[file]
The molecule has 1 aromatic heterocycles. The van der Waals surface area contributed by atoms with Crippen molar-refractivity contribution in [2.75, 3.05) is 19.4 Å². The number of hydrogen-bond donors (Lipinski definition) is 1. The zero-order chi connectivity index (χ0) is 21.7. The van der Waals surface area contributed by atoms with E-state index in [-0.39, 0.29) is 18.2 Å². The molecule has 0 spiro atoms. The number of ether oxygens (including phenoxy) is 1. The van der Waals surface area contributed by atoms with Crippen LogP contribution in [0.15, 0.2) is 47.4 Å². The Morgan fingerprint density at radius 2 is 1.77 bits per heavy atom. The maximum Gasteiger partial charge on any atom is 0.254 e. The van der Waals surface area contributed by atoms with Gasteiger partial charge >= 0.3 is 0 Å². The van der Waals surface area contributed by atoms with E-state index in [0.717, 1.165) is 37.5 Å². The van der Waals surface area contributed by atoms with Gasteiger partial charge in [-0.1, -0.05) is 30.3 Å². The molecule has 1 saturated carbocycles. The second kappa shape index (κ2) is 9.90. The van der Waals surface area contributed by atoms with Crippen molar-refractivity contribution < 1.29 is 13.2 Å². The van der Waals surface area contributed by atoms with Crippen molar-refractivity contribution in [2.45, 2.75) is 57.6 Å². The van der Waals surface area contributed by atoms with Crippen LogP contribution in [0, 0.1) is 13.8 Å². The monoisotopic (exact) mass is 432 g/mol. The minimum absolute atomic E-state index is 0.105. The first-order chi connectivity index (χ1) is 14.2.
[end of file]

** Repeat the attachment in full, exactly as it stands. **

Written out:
The molecule has 1 aromatic heterocycles. The van der Waals surface area contributed by atoms with Crippen molar-refractivity contribution in [2.75, 3.05) is 19.4 Å². The number of hydrogen-bond donors (Lipinski definition) is 1. The zero-order chi connectivity index (χ0) is 21.7. The van der Waals surface area contributed by atoms with E-state index in [-0.39, 0.29) is 18.2 Å². The molecule has 0 spiro atoms. The number of ether oxygens (including phenoxy) is 1. The van der Waals surface area contributed by atoms with Crippen LogP contribution in [0.15, 0.2) is 47.4 Å². The Morgan fingerprint density at radius 2 is 1.77 bits per heavy atom. The maximum Gasteiger partial charge on any atom is 0.254 e. The van der Waals surface area contributed by atoms with Gasteiger partial charge >= 0.3 is 0 Å². The van der Waals surface area contributed by atoms with E-state index in [0.717, 1.165) is 37.5 Å². The van der Waals surface area contributed by atoms with Gasteiger partial charge in [-0.1, -0.05) is 30.3 Å². The molecule has 1 saturated carbocycles. The second kappa shape index (κ2) is 9.90. The van der Waals surface area contributed by atoms with Crippen molar-refractivity contribution < 1.29 is 13.2 Å². The van der Waals surface area contributed by atoms with Crippen molar-refractivity contribution in [2.45, 2.75) is 57.6 Å². The van der Waals surface area contributed by atoms with Crippen LogP contribution in [0, 0.1) is 13.8 Å². The monoisotopic (exact) mass is 432 g/mol. The minimum absolute atomic E-state index is 0.105. The first-order chi connectivity index (χ1) is 14.2.